Date of Award

Summer 2023

Degree Type

Open Access Dissertation

Degree Name

Psychology, PhD


School of Social Science, Politics, and Evaluation

Advisor/Supervisor/Committee Chair

M. Gloria González-Morales

Dissertation or Thesis Committee Member

Michelle Bligh

Dissertation or Thesis Committee Member

Cindi Gilliland

Dissertation or Thesis Committee Member

Ellen Ensher

Terms of Use & License Information

Creative Commons Attribution 4.0 License
This work is licensed under a Creative Commons Attribution 4.0 License.

Rights Information

© 2023 Megan Benzing


Calling, Mentorship, Support, Volition

Subject Categories

Organizational Behavior and Theory | Psychology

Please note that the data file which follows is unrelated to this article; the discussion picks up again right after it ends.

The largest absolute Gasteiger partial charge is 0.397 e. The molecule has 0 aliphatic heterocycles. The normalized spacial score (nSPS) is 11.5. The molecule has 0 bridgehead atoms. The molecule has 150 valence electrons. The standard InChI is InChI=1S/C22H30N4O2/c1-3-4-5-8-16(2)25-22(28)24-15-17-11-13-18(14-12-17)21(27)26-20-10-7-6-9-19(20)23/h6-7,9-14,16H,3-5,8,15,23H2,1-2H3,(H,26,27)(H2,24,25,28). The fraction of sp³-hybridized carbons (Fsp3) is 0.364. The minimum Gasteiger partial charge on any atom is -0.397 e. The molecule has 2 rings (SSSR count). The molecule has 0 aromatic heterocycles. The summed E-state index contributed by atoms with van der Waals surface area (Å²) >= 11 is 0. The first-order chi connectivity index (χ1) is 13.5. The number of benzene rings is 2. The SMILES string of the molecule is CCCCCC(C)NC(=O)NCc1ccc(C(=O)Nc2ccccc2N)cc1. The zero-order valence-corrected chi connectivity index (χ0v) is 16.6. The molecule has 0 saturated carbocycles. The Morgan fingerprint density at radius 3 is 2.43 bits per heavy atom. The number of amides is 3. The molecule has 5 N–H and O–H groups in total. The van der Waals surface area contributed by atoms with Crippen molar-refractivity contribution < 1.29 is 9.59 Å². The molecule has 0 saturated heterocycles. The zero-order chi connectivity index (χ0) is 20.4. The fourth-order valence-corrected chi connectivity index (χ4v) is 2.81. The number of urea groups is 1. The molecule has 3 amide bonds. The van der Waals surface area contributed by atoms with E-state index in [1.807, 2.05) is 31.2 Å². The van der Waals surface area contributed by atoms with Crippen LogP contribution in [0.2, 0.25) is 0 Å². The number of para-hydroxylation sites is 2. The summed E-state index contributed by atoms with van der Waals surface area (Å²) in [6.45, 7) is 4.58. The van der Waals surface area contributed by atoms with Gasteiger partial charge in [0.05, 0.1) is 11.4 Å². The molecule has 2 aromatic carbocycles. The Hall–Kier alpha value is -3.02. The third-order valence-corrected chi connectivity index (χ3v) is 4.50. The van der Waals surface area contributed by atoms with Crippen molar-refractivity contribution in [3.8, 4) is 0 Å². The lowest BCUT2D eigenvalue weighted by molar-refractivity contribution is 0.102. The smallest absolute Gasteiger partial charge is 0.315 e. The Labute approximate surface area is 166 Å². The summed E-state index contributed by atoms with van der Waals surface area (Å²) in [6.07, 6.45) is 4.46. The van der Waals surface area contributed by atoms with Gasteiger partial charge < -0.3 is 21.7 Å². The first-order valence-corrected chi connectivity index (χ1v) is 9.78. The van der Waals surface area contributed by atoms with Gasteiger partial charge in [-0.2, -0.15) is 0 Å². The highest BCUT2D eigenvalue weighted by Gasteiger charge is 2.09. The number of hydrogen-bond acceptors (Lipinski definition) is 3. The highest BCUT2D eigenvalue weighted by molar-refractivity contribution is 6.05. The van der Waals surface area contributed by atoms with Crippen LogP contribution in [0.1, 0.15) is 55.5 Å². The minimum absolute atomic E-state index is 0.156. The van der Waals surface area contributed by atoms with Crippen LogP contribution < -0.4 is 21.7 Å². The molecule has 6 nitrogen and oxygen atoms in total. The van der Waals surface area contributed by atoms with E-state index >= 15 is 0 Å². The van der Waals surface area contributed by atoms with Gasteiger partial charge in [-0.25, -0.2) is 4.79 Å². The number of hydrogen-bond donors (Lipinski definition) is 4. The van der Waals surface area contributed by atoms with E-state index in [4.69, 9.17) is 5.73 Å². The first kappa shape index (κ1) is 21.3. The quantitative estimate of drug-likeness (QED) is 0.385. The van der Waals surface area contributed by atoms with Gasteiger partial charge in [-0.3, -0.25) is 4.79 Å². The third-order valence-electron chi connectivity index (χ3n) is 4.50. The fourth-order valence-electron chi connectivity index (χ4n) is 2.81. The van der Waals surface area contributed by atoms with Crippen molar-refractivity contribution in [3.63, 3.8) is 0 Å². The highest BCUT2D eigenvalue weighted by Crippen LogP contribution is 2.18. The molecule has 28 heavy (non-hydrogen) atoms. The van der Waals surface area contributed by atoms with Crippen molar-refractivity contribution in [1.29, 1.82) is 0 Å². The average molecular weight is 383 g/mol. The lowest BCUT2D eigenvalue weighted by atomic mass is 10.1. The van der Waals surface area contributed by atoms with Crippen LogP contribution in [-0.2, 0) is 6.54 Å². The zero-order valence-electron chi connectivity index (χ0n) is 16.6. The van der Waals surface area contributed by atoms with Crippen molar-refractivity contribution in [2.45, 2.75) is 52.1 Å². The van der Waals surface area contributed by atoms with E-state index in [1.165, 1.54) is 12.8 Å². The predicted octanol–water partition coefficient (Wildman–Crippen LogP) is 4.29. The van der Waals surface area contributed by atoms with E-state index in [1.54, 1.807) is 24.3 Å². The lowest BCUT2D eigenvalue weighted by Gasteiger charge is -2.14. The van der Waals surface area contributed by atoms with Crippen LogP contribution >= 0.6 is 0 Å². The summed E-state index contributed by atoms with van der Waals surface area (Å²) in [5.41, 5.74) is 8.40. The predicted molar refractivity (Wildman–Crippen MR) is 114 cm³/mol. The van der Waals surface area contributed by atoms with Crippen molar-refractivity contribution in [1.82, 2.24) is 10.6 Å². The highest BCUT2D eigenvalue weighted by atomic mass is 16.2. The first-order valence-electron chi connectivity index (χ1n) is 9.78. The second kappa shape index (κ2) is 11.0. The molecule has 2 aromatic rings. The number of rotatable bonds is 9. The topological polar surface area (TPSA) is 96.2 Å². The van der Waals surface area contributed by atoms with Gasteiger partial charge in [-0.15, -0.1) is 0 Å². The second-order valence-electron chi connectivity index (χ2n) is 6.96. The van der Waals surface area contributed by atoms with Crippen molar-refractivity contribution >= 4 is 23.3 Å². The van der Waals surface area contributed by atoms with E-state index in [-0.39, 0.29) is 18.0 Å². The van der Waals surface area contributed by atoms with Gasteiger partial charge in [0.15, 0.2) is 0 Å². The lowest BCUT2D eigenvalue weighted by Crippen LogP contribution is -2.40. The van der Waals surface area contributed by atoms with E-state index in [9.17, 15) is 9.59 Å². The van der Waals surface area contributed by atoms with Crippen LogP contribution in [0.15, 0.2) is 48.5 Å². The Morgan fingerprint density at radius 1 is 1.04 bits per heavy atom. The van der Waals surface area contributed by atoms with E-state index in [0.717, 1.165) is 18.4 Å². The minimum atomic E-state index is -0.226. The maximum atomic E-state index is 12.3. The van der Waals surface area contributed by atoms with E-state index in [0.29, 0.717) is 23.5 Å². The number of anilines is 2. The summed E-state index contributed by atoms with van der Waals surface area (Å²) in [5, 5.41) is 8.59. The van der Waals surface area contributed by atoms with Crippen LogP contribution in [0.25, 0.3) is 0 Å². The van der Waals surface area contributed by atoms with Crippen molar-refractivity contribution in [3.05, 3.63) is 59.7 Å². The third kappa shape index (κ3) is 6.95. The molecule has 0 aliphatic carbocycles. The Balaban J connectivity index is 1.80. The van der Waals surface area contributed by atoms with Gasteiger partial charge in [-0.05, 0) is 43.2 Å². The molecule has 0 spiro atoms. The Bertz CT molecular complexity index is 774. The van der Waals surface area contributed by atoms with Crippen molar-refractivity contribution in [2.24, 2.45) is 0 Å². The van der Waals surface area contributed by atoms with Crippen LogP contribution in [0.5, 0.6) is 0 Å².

The COVID-19 pandemic has altered the way people think about the role that their job plays in their life. There is a greater desire for purposeful work and engaging in a role that positively impacts society, or more simply, to perceive and live a calling. One perceives a calling when they know the occupation that they were destined for or that fits with their values, where their strengths and passions are leveraged, and the job is prosocial in nature. However, perceiving this calling is only a piece of it, as one needs to work in a role where they actively live their calling. Those who solely perceive, but do not live their calling are vulnerable to detrimental psychological and physical consequences. Study 1 of this dissertation used latent profile analysis to determine distinct profiles of participants with varying levels of perceiving a calling and living a calling. With a sample of 498 adults recruited through Prolific, a four-profile solution emerged with the following profiles: “Enacted Calling” (high perceiving a calling, high living a calling), “Average Calling” (average perceiving a calling, average living a calling), “Unanswered Calling” (high perceiving a calling, low living a calling), and “Absent Calling” (low perceiving a calling, low living a calling). Two resources were examined as predictors of group membership: calling motivation to proactively seek a state of lived calling and work volition in terms of perceived agency over occupational choices despite potential barriers. The results revealed that the greater the extent to which participants had calling motivation and work volition, the more likely they were to be classified into the “Enacted Calling” group. Results also revealed that participants with lower work volition were more likely to be classified into the “Unanswered Calling” group. These results suggest that individuals who have both high calling motivation and high work volition are more likely to find themselves in a state of living out their calling, which is aligned with many positive outcomes. Results also suggest that individuals who suffer from not living out their calling (i.e., having an unanswered calling) perceive low agency over their occupational choices. Study 2 of this dissertation used path analysis to test the impact of two types of mentoring support (psychosocial and instrumental) on the calling experience, with a sample of 292 participants from the same sample as Study 1 who responded to all four surveys of the study over eight weeks. Results revealed that psychosocial support positively impacted living a calling and instrumental support positively impacted work volition, which in turn predicted living a calling. Calling motivation was also found to be a predictor of living a calling. These results further demonstrate the key impact that calling motivation and work volition have on living a calling, and adds the dimension that mentors can be leveraged as a relational tool to further protégés on their pathway to reaching a state of enacted calling. Study 3 of the dissertation involved an exploratory analysis of the mentoring relationships involved in Study 2. The 292 protégés reported the details of their mentoring relationship and how similar they were to their mentor on several characteristics. Results revealed that there was an impact of formality, ethnicity similarity, deep-level similarity (e.g., values, beliefs), and industry similarity on protégés who received psychosocial and instrumental support. These results inform practical considerations a protégé may take in seeking a mentor to help them live out their calling.